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Publication numberUS4120428 A
Publication typeGrant
Application numberUS 05/778,373
Publication dateOct 17, 1978
Filing dateMar 17, 1977
Priority dateApr 8, 1976
Publication number05778373, 778373, US 4120428 A, US 4120428A, US-A-4120428, US4120428 A, US4120428A
InventorsFrank Boram
Original AssigneeFrank Boram
Export CitationBiBTeX, EndNote, RefMan
External Links: USPTO, USPTO Assignment, Espacenet
Hand tools for dispensing particulate matter
US 4120428 A
Abstract
A hand tool for dispensing particulate matter includes a scoop and a handle. Structure for vibrating the scoop are provided on the scoop itself or in the handle. Vibration of the scoop causes movement of particulate material in the scoop progressively to the open end of the scoop so that the particulate material can be dispensed from the scoop in a controlled manner.
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Claims(11)
I claim:
1. A hand tool for dispensing particulate matter comprising
a scoop for containing a supply of particulate matter having a closed end portion against which particulate material can be accumulated and a free end portion for the ingress and egress of material to and from the scoop,
scoop vibrating means operable to vibrate particulate matter in the scoop to progressively drive the particular matter towards the free end portion of the scoop for discharge therefrom, and
weir means extending traversely of the scoop at the free end portion thereof to separate the particles from one another prior to discharge.
2. A hand tool for dispensing particulate matter comprising
a scoop having two walls arranged in generally V-shaped configuration for containing the particulate matter,
a handle rigid with the scoop,
vibration-generating means housed in the handle operable to vibrate the scoop and so progressively drive the particulate material towards the end of the scoop remote from the handle, and
a barrier secured to the two walls of the scoop adjacent the end of the scoop remote from the handle arranged to separate individual items of the particulate matter as it progressively traverses the barrier.
3. A hand tool according to claim 1, wherein the vibrating means comprises serrations along at least one of the walls of the scoop.
4. A hand tool according to claim 2, wherein the vibration-generating means comprises an electrically-operated transducer.
5. A hand tool according to claim 2, wherein the vibration-generating means comprises
an electromagnet having an energizing coil and an armature coupled to the scoop to transmit any vibrations to the scoop,
a manually operable switch,
a power source,
and means connecting the manually-operable switch, the energizing coil, and the power source in series so that closure of the switch causes energization of the electromagnet and thus vibration of the armature.
6. A hand tool according to claim 2, wherein the vibration-generator means comprises
an electromagnet having an energizing coil and an armature
means coupling the armature to the scoop to transmit any vibrations to which it is subjected to the scoop,
an electrical oscillator, and
means connecting the oscillator to drive the energizing coil and so vibrate the armature.
7. A hand tool according to claim 2, wherein the vibration-generating means comprises
a serrated wheel rotatably supported and projecting at least partially from the handle,
a click member coupled to the handle to transmit any vibrations through the handle to the scoop, the click member also being mounted to co-operate with the wheel to be displaced by the serrations of the wheel when the wheel is rotated.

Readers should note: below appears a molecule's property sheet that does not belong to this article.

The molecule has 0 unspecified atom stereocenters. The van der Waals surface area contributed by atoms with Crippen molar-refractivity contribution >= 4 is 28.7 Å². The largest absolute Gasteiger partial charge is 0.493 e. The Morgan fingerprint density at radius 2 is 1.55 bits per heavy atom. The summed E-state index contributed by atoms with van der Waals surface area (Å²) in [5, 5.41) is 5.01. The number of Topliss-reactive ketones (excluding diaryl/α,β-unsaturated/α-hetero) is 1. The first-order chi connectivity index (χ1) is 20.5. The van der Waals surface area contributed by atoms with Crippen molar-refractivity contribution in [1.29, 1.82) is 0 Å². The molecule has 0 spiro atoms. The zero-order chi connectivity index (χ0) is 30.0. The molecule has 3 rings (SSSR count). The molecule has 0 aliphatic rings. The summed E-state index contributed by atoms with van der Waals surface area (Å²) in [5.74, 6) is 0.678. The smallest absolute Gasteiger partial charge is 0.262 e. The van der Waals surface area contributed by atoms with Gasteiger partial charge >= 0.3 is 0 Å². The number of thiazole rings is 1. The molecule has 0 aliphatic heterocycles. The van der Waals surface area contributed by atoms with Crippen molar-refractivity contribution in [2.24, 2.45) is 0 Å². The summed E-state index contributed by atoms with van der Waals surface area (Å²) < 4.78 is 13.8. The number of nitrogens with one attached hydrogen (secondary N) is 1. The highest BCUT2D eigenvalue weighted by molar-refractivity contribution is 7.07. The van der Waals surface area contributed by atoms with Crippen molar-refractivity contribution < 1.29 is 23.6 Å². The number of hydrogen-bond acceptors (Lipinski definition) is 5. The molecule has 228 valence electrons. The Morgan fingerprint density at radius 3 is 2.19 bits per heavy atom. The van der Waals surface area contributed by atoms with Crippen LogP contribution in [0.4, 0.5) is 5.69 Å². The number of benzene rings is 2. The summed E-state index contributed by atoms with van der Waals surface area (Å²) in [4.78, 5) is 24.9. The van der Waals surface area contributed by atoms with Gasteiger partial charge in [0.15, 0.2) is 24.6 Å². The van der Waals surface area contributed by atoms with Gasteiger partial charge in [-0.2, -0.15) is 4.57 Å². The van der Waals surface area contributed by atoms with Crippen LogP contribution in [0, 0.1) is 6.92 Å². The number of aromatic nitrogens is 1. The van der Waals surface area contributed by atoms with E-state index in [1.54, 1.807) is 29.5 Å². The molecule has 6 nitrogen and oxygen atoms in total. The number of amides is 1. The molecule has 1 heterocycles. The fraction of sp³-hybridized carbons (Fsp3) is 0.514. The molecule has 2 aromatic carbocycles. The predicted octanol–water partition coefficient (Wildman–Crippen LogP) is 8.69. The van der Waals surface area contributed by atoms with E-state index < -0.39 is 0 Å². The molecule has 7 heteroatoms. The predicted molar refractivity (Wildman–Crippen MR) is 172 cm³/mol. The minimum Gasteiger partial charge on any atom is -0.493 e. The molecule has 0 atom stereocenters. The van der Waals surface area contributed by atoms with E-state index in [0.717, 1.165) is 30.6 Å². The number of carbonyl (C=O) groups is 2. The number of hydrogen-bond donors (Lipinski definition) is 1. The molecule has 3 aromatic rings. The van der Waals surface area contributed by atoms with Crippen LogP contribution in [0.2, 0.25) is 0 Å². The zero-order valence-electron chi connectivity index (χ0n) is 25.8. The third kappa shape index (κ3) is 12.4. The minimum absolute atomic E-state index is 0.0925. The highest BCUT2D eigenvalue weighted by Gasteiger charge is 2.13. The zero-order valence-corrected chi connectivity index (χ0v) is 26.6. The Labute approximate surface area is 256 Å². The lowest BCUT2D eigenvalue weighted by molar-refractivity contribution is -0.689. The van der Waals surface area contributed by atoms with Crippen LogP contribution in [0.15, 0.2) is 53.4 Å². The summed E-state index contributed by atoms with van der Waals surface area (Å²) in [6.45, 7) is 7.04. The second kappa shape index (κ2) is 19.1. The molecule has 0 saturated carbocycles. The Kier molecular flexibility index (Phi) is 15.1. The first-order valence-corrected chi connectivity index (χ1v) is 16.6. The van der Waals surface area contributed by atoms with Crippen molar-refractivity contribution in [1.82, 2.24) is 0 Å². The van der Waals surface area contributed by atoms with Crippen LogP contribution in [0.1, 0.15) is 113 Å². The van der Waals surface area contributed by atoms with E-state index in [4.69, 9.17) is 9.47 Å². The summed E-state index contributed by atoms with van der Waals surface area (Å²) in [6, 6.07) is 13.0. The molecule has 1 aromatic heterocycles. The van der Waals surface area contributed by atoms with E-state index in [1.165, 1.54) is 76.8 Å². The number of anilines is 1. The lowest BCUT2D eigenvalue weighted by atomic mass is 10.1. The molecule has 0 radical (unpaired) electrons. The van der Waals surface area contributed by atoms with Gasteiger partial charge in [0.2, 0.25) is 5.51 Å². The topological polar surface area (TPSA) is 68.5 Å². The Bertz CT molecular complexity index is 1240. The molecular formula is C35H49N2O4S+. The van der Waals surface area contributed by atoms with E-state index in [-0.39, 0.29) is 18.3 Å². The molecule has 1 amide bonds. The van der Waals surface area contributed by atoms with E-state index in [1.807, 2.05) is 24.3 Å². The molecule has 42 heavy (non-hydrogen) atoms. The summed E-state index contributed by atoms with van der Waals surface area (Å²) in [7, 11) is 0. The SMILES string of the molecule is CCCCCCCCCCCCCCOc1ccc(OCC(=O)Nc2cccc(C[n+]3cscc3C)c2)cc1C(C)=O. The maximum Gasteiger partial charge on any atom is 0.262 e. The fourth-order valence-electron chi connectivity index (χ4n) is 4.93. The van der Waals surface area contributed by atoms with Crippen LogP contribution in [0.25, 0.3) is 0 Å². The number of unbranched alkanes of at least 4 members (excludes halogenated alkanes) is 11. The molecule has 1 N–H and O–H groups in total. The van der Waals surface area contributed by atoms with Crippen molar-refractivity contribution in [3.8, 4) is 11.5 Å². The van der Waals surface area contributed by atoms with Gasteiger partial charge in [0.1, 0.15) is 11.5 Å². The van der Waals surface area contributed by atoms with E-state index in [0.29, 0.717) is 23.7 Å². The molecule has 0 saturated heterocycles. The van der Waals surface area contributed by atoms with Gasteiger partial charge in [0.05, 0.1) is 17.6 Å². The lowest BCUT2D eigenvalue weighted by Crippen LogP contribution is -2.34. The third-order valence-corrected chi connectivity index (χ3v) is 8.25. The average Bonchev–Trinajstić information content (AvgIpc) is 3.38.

8. A hand tool according to claim 7, wherein the click member is of resilient material and is arranged to bias the wheel outwardly of the handle and the energy of the vibrations can be varied by varying the pressure applied to the wheel.
9. A hand tool according to claim 7, wherein the click member is a resilient strip of metal having a transverse rib contacting the serrations of the wheel and wherein the serrations of the wheel are of saw-tooth form.
10. A hand tool according to claim 2 including a particulate matter reservoir within the handle and communicating with the scoop.
11. A hand tool according to claim 1 wherein the weir means comprises a single transverse wall located at the bottom of the scoop.
Description
BACKGROUND OF THE INVENTION

1. Field of the Invention

This invention relates to hand tools for dispensing particulate matter, for example seed, sequentially, preferably one item at a time.

2. Description of the Prior Art

Known hand tools for dispensing seeds consist of a handle and a scoop. To dispense seeds from the tool the scoop is inclined and shaken. The disadvantage of those known tools is that it is extremely difficult to dispense seeds in a controlled manner from the scoop using this method and virtually impossible to dispense seeds one at a time. It is an object of the invention to overcome this disadvantage.

SUMMARY OF THE INVENTION

According to the present invention there is provided a hand tool for dispensing particulate matter comprising a scoop for containing a supply of the particulate matter and means for vibrating the scoop whereby to vibrate particulate matter in the scoop and to dispense the particulate matter from a free end of the scoop sequentially.

Further according to the present invention there is provided a hand tool for dispensing particulate matter comprising a scoop of generally V-section for containing the particulate matter, a handle rigid with the scoop and vibration-generating means housed in the handle whereby to vibrate the scoop and to dispense the particulate material sequentially.

BRIEF DESCRIPTION OF THE DRAWINGS

Hand tools embodying the invention will now be described, by way of example, with reference to the accompanying diagrammatic drawings in which:

FIG. 1 is a perspective view of one embodiment;

FIG. 2 is a perspective view of a second embodiment, with a part thereof broken away to reveal a mechanical vibrator;

FIG. 2A is a side elevation of a detail;

FIG. 3 is a longitudinal cross-section of a third embodiment;

FIG. 4 is a longitudinal cross-section of a fourth embodiment; and

FIG. 5 is a circuit diagram of the fourth embodiment.

DESCRIPTION OF THE PREFERRED EMBODIMENTS